Dora Wings 1/48 SNC-1 Falcon

KIT #:  
DECALS: Three options
REVIEWER: Tom Cleaver


Reflecting the shift in aviation design in the years leading up to World War II, the SNC Falcon was an all-metal low-wing monoplane derived from a light fighter design and widely used as a training aircraft.

Developed at the Curtiss-Wright St. Louis factory, the CW-22 was developed from the CW-19 via the single-seat CW-21 light fighter-interceptor. The prototype first flew in 1940. With less power and performance than the CW-21, the two-seat, low-wing, all-metal CW-A22 had retractable tailwheel landing gear, with the main gear retracting rearward into underwing fairings.

The CW-22 prototype first flew in 1940, with Curtiss presenting it to customers as a civilian sport or training monoplane or as a combat trainer, reconnaissance and general purpose aircraft for military use. The CW-22 and -22B were sold to the Netherlands, Turkey, and some Latin American countries. Following the outbreak of World War II, the Japanese captured several of the Dutch aircraft and put them in service.

The main customer for the aircraft equipped with the Wright R-975 Whirlwind air-cooled radial engine was the Royal Netherlands East Indies Army Air Force and 36 were exported. The aircraft had to be delivered to the Dutch in Australia due to the advancing Japanese forces. A developed version, the CW-22B, was sold to Turkey (50), the Netherlands East Indies (25) and in small numbers in South America. Some of the Dutch aircraft were captured and operated by the Imperial Japanese Army Air Force. The CW-22 and CW-22B were armed with two machine guns, one fixed.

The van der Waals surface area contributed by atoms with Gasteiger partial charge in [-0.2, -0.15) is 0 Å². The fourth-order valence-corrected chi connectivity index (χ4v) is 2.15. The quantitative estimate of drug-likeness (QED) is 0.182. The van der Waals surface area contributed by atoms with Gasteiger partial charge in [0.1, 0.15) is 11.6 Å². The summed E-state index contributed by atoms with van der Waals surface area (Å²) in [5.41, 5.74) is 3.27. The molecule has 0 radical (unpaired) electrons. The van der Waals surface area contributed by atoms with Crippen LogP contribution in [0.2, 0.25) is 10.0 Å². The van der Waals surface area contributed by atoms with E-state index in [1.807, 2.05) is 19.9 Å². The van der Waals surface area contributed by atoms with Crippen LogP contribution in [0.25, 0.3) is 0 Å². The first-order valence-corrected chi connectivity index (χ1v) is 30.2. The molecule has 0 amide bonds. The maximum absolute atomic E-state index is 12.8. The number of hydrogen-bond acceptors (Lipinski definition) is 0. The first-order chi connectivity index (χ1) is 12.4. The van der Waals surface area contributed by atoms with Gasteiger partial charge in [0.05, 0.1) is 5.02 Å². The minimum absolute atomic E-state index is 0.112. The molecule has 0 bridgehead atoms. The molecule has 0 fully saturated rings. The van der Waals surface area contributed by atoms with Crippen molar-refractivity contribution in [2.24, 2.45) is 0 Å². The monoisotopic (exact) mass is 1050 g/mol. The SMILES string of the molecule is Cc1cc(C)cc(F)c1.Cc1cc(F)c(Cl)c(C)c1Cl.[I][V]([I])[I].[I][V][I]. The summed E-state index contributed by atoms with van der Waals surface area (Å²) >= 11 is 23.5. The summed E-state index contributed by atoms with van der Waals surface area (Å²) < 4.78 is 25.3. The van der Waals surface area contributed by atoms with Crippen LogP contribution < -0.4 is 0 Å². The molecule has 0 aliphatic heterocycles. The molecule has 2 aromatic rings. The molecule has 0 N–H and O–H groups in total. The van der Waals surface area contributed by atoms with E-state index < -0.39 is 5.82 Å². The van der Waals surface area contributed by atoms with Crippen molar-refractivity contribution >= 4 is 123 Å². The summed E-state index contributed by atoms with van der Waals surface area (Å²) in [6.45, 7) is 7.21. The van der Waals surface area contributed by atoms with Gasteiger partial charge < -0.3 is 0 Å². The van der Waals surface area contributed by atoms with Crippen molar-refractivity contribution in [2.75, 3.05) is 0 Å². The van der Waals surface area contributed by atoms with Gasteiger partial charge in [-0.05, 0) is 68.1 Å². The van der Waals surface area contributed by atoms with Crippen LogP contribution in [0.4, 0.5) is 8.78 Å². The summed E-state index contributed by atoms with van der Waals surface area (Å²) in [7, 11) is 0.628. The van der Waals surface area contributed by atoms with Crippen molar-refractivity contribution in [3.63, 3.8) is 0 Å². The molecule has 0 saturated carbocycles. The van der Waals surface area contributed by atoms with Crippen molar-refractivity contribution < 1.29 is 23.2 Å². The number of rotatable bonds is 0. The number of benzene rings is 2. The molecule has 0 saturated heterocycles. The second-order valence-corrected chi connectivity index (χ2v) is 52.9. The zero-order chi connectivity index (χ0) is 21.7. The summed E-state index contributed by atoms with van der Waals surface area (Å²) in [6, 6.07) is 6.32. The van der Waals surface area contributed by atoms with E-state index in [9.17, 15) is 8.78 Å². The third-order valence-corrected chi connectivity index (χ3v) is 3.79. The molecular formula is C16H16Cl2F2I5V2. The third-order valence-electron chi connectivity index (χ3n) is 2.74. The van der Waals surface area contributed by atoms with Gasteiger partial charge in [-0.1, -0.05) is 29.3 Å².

An unarmed advanced training version, the CW-22N, was demonstrated to the Navy. To help to meet the war-driven need for aviator training, and transition from biplanes to monoplane aircraft, the Navy ordered 150 CWE-22Ns in 1940. Further orders brought the total to 305 aircraft, which were designated SNC-1 Falcons.

The SNC was used as an advanced trainer in limited numbers but were withdrawn from service in 1944 due to structural failure of the fuselage at the point just ahead of the tail where if was very narrow.